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How to Protect Your Inheritance in a Massachusetts Divorce

On Behalf of | Dec 10, 2021 | High Asset Divorce |

Can your ex claim a share of the property your grandmother left to you? What about the inheritance you expect to receive from your uncle?

The answers depend on a variety of factors. If divorce may be on the horizon and you want to protect an inheritance, the best approach is to start planning as soon as possible with a family law attorney who understands the complexities of property division laws in Massachusetts.

Protecting an Inheritance Received Before or During the Marriage

When a couple divorces in Massachusetts, they are required to divide their marital property in accordance with legal standards as well as any pre or postnuptial agreements entered into. An inheritance may or may not be treated as marital property, so to be safe, the best way to keep that inheritance from being lumped in with marital property is to execute a pre or postnuptial agreement specifying that the other spouse will have no interest in the inherited assets.

With or without an agreement, it is crucial to keep inherited property from being co-mingled with marital property if you want a court to treat it as your separate property. A family law attorney could review strategy options for keeping property separate. Establishing a specific account in your own name might work for some types of assets, but for real estate or other property, you will need a different approach. If you use inherited property to benefit the marriage, it is more likely to be treated as marital property that must be divided in divorce. In some cases, it might make sense to create a trust and name your children as the only beneficiaries, but that could limit your ability to access those assets in the future.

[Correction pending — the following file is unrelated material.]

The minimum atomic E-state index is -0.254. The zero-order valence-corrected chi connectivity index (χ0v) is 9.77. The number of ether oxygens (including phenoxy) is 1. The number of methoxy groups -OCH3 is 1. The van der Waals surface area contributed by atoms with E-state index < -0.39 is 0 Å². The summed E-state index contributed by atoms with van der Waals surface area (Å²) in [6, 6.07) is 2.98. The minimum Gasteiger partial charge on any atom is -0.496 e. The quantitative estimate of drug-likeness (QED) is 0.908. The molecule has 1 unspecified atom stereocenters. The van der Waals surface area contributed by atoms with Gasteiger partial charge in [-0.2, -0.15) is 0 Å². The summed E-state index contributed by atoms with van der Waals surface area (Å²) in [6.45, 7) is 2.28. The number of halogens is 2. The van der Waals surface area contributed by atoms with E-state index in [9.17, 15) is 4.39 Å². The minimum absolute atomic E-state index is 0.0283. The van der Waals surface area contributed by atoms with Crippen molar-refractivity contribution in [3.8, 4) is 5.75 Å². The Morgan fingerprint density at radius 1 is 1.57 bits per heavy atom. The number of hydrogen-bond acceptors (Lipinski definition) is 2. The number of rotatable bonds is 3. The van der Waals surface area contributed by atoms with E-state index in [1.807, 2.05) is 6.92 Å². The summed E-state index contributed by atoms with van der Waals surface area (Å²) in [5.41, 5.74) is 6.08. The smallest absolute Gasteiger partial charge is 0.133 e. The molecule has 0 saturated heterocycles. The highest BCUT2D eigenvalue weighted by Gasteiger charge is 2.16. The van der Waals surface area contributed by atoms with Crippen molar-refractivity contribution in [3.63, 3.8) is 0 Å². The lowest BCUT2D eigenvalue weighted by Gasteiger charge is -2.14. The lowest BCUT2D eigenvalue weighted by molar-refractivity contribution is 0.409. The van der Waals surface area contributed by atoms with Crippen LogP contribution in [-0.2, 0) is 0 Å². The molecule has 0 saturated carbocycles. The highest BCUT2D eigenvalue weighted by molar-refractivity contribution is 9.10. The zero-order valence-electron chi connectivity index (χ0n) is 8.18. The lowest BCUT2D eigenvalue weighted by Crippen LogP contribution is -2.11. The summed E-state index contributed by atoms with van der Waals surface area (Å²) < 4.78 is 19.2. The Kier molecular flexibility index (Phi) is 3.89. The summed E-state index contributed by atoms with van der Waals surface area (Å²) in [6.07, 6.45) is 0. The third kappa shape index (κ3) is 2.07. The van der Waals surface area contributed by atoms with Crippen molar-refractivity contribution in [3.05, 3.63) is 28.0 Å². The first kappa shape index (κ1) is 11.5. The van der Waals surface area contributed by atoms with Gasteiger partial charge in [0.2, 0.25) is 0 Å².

Do You Need to Protect Future Inheritances?

If you expect to receive an inheritance, you will probably not need to worry about having to share those future assets with your ex. The expectation of an inheritance is not certain and too vague to be divided. However, there are two situations where a court is more likely to take that inheritance into consideration when dividing marital assets.

The first situation is when an inheritance is set up to pass to you through a trust. This is much more certain, particularly if the trust is irrevocable. In addition, if the expected inheritance is in probate during the divorce proceedings, the court may consider that property when dividing your assets.

An Experienced Massachusetts Divorce Lawyer Could Help Protect Your Inheritance

To gain your financial objectives in divorce, you need to understand the full picture and develop a plan calculated to achieve those goals within the legal guidelines. The sooner you begin working with a knowledgeable family law attorney, the more options you will have for protecting your inheritance and other assets. To find out how the skilled legal team at Koiles Pratt Law Group could help, contact us now for a confidential consultation.